Case Study: TIGERS and Costco

See how TIGERS help make Costco's merger result in improved leadership with superior ROI.

The Case Study

The Price Club and Costco merger highlighted leadership inconsistency that required resolution

Today, Costco’s employee-centered culture outshines many fortune 500 Companies. The company has grown since the merger and earnings are robust.

Prior to the merger, however, Price Club received over a million dollars from California to hire and train employees from low income and disadvantaged communities. Much of this investment was earmarked for leadership and supervisory training as employees were recruited and positions filled from lower income communities.

As a result, Price Club’s leadership skills outperformed Costco’s. It was Jim Sinegal’s vision to bring the leadership competencies of both companies into balance. He chose employee-centered, leadership training and team development as the solution to this initiative.

“I think the biggest single thing that causes difficulty in the business world is the short-term view. We become obsessed with it. But it forces bad decisions.”

Jim Sinegal

Co-founder, Costco Wholesale Corporation

Growing pains produce success and a successful outcome

TIGERS emphasized that leadership training is not a one-off event. Good training results in both retention and transference to workplace improvements.

When training is strategic, targeted, customized and measured for cost savings and productivity improvements, executives know how training impacts the bottom line. Ultimately, training transference favorably impacts systems organization-wide.

Initially there was resistance to the dollars spent in training from the Board of Directors and stockholders. The training investment together with the following incidents raised concern:

  • Keeping post-merger duplicate leadership roles intact for future growth;
  • Overtime pay; and,
  • Management team scheduling for multiple, full-day training.

Holding the company together during this time is one of Chief Executive Jim Sinegal’s most visionary achievements. Ultimately, results in leadership skill development won out. For example, improved leadership skills were tracked by both Human Resources and Risk Management with positive revenue results.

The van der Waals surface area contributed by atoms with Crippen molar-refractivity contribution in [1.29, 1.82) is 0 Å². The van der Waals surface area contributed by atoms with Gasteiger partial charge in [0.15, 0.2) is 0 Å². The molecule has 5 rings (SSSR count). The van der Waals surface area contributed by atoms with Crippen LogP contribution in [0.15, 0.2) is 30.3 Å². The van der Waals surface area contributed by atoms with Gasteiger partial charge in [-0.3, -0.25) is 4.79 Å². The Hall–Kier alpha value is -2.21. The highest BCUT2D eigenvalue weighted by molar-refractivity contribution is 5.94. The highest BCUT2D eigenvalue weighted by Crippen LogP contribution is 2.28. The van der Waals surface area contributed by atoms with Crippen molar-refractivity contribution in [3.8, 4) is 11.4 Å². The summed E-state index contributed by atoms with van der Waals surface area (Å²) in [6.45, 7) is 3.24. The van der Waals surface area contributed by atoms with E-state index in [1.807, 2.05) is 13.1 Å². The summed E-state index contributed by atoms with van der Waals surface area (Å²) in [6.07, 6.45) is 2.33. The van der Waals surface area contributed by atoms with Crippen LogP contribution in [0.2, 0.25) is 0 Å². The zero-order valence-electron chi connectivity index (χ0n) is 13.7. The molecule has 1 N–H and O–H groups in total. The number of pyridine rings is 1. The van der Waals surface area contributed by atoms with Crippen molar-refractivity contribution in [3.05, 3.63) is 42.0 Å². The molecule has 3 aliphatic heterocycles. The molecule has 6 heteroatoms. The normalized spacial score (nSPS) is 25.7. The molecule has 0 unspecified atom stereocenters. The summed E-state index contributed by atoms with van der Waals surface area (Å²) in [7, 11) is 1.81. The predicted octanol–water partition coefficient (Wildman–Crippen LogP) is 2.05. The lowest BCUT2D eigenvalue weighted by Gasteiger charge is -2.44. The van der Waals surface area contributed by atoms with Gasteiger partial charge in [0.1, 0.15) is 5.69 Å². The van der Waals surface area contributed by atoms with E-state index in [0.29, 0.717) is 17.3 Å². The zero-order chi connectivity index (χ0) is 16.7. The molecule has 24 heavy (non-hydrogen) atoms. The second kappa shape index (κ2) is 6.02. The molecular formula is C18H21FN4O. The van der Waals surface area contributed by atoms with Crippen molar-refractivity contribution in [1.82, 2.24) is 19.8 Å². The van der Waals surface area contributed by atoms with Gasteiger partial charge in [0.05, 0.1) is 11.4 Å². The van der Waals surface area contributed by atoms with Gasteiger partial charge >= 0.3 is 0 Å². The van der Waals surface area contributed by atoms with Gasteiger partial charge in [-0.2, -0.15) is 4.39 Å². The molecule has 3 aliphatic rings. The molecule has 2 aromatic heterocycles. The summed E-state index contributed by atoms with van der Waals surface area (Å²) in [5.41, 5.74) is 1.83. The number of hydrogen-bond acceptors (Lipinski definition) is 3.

HR discovered lower turnover rates, lower Workman’s Compensation payouts, fewer sick days and fewer overtime scheduling problems. Risk Management experienced reduced self- insurance rates, fewer OSHA filings and improved company-wide safety practices.

Costco’s leadership development initiative produced measurable outcomes resulting in a more robust bottom line.

The Costco/TIGERS Relationship

Costco chose TIGERS® as one of a few elite leadership training and team-based workforce development companies to train and develop leadership teams in the United States and Northwest Canada. TIGERS’ five year service to Costco eventually branched out beyond leadership training to project planning and team problem-solving facilitation.

For example, TIGERS helped the company’s first female warehouse manager pull together a strong leadership team for record earnings in a new warehouse launch. TIGERS also worked with Costco’s legal team to correct workforce behavior problems in specific locations.

TIGERS® deployed assessment and targeted customized training with group facilitation solutions that made leadership skill development real, meaningful and productive.

Soft skill leadership development must produce results. Sitting in a class all day learning theory is hard to justify unless what is learned is immediately applied in the workplace for measurable results.

TIGERS asserts that it is human nature to want to win – to want to make a difference. When winning as a leader results in better guidance and understanding for employees, how people cooperate to achieve important daily goals improves. The more successful these goal achievements are through reduced conflict and procedural errors, the easier goals are achieved. This success, when recognized, can be repeated.

When training connects with executive initiatives — such as bringing merging company leadership skills into balance — proving profitable outcomes is the icing on the cake. 

“We accomplished all of our training goals! It was a very positive experience. We were able to establish ourselves as active in the community and were able to raise nearly $500 for Children’s Hospital. Thanks again from all of us at East Wenatchee Costco. You have been a joy and a help to us that we will not soon forget.”

Joan Bunker

East Wenatchee Warehouse Manager, Costco